Before turning to the discussion, I need to remind you that any comments made today about future operating results or other future events are forward-looking statements under the Safe Harbor provisions of the Private Securities Litigation Reform Act of 1995. Actual results may differ substantially from such forward-looking statements. A discussion of factors that could cause actual results to vary is contained in Foster Wheeler's annual and quarterly reports filed with the Securities and Exchange Commission. The Company's Form 10-Q is being filed with the SEC today.

Joining us on the call today from our office here in Zug, Ray Milchovich, Chairman and CEO; Umberto Della Sala, President and Chief Operating Officer; Bob Flexon, who is currently CEO of our Foster Wheeler U.S.A subsidiary and who will assume the role of CEO of Foster Wheeler AG on June 1, Franco Baseotto, who is Executive VP, CFO and Treasurer and Gary Nedelka, CEO of our Global Power Group.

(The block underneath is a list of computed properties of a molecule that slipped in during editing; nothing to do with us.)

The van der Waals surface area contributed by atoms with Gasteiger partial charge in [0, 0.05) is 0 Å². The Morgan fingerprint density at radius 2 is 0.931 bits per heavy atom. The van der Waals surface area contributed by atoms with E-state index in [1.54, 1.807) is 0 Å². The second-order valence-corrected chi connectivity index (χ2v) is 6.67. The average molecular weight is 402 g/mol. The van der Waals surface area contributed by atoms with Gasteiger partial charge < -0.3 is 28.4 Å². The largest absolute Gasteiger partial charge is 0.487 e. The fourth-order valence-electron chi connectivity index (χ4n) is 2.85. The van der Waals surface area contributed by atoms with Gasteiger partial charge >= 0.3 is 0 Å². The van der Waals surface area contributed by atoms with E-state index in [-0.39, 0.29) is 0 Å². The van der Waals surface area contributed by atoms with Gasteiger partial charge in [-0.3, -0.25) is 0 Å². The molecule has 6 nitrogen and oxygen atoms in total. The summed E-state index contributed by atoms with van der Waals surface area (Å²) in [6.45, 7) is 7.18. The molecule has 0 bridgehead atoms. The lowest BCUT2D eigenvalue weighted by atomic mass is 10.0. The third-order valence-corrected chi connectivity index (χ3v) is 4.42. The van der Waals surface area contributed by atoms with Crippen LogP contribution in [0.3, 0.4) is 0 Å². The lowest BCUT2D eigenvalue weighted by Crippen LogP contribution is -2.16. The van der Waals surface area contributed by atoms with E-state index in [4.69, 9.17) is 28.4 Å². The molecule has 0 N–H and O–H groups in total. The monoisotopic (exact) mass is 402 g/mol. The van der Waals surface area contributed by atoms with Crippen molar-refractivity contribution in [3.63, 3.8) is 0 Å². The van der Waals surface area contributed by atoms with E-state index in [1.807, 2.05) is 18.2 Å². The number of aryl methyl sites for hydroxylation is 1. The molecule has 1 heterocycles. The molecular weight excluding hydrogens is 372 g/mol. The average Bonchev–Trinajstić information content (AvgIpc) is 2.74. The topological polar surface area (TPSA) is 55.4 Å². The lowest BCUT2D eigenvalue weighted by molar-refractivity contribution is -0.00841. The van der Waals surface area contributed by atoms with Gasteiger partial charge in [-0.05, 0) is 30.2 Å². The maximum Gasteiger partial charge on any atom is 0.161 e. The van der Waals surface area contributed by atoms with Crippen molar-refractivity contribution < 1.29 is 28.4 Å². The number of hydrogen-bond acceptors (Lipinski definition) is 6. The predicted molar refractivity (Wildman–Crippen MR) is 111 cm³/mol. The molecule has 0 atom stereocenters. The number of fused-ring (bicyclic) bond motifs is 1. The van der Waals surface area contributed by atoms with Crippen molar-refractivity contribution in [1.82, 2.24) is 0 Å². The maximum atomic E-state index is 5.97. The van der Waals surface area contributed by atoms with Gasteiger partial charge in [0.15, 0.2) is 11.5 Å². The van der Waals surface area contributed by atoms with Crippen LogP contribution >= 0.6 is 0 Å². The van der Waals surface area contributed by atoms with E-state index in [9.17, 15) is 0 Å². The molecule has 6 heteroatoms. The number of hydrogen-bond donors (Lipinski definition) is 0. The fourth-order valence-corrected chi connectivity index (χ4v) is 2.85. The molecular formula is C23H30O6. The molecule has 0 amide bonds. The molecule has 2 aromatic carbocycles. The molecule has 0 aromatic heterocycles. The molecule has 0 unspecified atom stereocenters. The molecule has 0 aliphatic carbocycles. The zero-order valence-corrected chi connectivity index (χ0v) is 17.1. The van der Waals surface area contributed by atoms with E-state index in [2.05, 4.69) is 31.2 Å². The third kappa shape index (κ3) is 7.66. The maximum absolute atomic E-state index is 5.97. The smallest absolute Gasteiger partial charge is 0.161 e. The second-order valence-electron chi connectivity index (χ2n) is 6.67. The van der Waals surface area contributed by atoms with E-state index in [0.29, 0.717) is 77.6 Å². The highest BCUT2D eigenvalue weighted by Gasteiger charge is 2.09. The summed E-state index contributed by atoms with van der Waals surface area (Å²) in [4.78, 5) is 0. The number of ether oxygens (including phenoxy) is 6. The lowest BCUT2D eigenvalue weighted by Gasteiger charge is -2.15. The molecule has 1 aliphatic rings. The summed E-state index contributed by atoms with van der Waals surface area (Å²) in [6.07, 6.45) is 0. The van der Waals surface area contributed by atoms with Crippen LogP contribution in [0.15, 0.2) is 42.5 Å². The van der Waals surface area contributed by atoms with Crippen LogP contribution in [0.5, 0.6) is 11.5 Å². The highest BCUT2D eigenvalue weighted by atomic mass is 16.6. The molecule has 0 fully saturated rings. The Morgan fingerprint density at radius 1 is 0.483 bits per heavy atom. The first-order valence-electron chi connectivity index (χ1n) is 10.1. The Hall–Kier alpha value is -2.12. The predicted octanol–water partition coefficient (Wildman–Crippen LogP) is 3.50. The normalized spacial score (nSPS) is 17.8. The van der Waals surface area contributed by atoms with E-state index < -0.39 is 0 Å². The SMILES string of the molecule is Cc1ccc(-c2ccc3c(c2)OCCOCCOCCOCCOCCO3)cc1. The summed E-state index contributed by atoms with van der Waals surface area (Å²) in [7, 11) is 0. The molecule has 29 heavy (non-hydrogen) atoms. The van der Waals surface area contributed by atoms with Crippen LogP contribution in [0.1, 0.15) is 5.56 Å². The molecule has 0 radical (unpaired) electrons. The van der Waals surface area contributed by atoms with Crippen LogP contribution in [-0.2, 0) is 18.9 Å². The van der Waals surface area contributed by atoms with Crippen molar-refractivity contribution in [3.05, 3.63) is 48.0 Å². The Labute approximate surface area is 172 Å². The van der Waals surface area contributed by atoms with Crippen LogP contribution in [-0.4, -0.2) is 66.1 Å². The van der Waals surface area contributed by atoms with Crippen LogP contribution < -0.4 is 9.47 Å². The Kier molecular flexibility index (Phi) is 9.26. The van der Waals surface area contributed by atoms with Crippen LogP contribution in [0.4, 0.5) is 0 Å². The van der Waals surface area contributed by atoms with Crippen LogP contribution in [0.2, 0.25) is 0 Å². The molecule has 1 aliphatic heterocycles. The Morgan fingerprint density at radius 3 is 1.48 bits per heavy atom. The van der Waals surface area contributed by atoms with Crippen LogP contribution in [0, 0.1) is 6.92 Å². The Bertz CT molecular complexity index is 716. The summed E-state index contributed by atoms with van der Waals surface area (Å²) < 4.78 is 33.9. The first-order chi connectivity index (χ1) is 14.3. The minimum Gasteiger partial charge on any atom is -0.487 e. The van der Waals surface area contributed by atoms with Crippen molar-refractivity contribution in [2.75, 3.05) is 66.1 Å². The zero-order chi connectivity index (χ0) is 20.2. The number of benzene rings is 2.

And with that, I will turn the comments over to Ray.

Ray Milchovich

Thank you Scott. Good day everybody. Thank you for joining us. I'll briefly walk us through our prepared remarks and then of course we'll be prepared to handle any questions that anyone has.

Turning to page three of our prepared materials, Q1 2010 highlights, we enjoyed continued solid financial performance during the quarter. We had diluted adjusted EPS of $0.56, adjusted net income of $71.3 million, adjusted consolidated EBITDA of $110.5 million. These results included a one time gain for our pension plan curtailment. The pretax affect of that was $20.1 million, included in consolidated EBITDA and after tax of $14.5 million or $0.11 per diluted share included in net income. We continued commercial and operating excellence in both business groups and during the quarter we saw what we believe are signs of potentially improving markets.